Grow Up and Honor Those Who Couldn’t

The Faithful Colt by William Michael Harnett, 1890In the wake of the Sandy Hook Elementary shootings, I, like so many Americans, have been following as many conversations as I could about violence and gun control, the trauma of a community and the tragedy of young lives lost. Calls to reinstate the ban on assault weapons seem imminently rational. At a deeper level, so do calls to face up to our violent past and present.

Today, the U.S. buys and sells more weaponry globally than the rest of the world combined, and the NRA is as involved in stopping any reasonable gun control world-wide as it is in any reasonable control at home. Our past, too, is more deeply saturated with the mythology of guns than any other culture I can think of—so much so that at first even I instinctually responded very favorably, as did millions of Americans, to the NRA’s calls to arm every school. Actual thinking came second, or third, or fourth down the line.

As Chicago Tribune critic Christopher Knight reported the day after Christmas, the Wadsworth Atheneum Museum of Arts, the nation’s first public art museum, and Colt Manufacturing Co., America’s most famous handgun maker—it produced the first multi-shot pistol—were both founded in Hartford, Connecticut. Ironically, that’s just 50 miles from Newtown. Several exhibits, and two remarkable paintings—Harnett’s “The Faithful Colt” (see the picture above) and Brownell’s “The Charter Oak,”—tell a tale, says Knight, “…of how guns have been woven deep into the national ethos…one that unites liberty with guns.”

That brings me to one of the things that has kept resonating with me as I follow the conversations and read about such profound links, as between the Wadsworth museum and Colt Manufacturing. Both were founded in Hartford in the 1840’s, just 170 years ago. That may seem like a long time, but it isn’t if measured against the life of several of the earth’s great civilizations. Some years ago at a literary conference where issues of America’s love of guns somehow came up, someone from one of those civilizations said to me, “You have to remember, Richard, how very young the U.S. is. One day it will grow up.”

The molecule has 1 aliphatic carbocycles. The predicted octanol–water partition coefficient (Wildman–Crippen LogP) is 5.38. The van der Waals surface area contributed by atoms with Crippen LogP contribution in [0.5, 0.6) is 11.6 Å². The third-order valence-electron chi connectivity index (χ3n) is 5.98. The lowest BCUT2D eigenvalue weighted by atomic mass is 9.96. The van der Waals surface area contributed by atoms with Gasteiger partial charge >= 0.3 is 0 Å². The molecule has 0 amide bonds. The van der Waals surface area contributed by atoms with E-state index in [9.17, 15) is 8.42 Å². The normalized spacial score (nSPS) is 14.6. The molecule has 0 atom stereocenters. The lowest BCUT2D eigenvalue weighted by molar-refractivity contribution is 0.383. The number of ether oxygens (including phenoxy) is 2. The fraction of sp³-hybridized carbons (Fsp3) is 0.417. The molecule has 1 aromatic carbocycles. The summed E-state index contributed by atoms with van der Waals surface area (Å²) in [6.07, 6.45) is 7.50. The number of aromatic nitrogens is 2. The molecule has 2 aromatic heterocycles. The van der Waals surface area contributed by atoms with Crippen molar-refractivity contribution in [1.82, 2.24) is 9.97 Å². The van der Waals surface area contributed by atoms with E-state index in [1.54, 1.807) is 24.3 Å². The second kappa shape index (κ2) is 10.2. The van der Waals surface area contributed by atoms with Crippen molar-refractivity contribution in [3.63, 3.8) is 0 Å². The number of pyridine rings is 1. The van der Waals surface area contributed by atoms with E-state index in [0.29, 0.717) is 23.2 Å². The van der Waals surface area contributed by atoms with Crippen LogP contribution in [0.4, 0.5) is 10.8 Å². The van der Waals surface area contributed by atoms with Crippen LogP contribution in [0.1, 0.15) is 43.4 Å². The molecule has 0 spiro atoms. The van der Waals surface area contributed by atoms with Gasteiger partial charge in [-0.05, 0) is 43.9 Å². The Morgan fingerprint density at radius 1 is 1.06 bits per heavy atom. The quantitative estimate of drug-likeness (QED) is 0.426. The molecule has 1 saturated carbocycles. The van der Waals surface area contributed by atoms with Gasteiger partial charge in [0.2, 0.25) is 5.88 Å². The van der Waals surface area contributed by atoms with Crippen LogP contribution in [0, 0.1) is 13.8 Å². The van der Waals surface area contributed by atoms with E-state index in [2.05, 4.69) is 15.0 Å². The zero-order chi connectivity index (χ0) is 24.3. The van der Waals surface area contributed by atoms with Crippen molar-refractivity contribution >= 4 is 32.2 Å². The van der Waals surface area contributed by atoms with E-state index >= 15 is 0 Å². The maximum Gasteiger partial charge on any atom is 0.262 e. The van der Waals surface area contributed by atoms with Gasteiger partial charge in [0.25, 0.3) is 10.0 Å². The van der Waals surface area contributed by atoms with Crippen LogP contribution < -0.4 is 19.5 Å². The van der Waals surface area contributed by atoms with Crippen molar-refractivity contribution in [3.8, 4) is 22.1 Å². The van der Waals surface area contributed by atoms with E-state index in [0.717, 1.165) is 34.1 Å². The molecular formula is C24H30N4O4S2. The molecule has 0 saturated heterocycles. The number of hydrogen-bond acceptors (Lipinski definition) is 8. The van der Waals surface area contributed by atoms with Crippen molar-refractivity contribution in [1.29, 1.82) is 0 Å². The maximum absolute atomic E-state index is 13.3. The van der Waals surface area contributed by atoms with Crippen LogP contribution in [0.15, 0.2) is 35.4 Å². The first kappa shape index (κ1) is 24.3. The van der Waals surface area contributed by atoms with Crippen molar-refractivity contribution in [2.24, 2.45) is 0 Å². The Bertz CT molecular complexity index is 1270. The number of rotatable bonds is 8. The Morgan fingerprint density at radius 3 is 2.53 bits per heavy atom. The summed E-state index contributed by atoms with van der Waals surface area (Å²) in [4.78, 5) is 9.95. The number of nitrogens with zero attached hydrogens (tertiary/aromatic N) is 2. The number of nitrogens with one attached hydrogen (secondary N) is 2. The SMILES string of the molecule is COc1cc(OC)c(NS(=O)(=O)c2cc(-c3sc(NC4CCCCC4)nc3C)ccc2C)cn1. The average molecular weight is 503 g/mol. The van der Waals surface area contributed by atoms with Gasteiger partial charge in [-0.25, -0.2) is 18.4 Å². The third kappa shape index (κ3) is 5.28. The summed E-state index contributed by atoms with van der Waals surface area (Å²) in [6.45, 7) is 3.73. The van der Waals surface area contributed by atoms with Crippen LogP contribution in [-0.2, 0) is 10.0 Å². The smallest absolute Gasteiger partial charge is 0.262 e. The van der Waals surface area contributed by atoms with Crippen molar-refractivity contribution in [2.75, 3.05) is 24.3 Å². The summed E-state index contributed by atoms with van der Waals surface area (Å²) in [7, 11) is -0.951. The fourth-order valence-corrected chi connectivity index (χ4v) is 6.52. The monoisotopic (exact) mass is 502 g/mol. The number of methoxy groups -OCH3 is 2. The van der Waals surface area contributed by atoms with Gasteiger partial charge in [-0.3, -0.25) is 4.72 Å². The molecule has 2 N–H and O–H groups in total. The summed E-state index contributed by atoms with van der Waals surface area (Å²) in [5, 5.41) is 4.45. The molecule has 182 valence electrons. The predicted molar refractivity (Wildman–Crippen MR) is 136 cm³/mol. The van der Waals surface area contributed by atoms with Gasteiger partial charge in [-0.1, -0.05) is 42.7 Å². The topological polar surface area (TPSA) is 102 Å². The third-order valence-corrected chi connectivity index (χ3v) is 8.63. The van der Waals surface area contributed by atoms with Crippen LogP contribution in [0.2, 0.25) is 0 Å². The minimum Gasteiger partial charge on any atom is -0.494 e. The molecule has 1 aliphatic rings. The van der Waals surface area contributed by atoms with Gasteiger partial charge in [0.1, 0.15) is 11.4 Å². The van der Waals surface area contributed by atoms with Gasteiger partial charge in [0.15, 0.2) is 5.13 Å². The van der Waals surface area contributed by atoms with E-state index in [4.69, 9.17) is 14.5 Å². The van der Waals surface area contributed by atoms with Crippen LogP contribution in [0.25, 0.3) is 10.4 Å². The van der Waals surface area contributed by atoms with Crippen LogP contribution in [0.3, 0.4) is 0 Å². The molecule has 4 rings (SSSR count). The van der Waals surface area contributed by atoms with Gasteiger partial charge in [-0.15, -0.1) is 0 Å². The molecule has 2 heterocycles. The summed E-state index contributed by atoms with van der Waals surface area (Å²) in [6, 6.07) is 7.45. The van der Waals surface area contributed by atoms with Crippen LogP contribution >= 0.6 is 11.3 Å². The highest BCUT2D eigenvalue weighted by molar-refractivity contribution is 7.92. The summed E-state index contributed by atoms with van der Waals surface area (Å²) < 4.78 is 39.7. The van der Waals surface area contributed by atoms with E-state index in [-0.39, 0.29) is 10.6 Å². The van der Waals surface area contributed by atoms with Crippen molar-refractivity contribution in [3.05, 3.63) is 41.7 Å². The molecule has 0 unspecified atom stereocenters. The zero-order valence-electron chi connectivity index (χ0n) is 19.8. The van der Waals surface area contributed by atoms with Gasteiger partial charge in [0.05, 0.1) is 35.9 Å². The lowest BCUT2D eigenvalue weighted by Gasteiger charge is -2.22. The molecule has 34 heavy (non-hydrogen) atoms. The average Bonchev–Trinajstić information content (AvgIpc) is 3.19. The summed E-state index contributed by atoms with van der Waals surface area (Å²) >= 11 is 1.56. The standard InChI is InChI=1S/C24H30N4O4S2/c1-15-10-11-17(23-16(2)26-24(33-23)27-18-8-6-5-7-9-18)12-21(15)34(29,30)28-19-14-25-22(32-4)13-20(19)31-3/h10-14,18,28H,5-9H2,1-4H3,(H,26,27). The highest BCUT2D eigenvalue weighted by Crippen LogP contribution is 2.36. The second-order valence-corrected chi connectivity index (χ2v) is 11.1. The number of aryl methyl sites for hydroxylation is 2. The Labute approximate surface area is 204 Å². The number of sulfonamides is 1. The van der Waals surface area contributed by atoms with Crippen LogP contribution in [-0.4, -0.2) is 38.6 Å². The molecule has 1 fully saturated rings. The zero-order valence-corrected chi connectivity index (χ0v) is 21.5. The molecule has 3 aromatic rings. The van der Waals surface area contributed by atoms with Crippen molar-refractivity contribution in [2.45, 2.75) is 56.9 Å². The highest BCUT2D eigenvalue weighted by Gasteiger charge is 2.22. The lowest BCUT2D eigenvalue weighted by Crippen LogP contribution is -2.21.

In 2000 at Dover Castle in England I took a picture of a plaque which read, “This wall built c. 1181.” I thought then how much different that was from the time I was walking in San Francisco in 1972 and saw a sign on a building under construction reading: “A San Francisco landmark since 1976.” And 1181 is even young compared to other walls I’ve seen in England, or India, or other places.

We need more time to grow up. I think that’s true. But Sandy Hook makes the prospect of one, or two, or three more centuries of this kind of violence feel absolutely intolerable. So I think instead that it’s also true that in life things come along to make you grow up fast. If the killings at Sandy Hook and the NRA’s response aren’t some of those things, I don’t know what is. So many children didn’t get to grow up. One of the best tributes our culture could pay them is to grow up more itself, and do that more quickly.

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One Response to Grow Up and Honor Those Who Couldn’t

  1. Annie Liu says:

    Keep reminding us, Richard.

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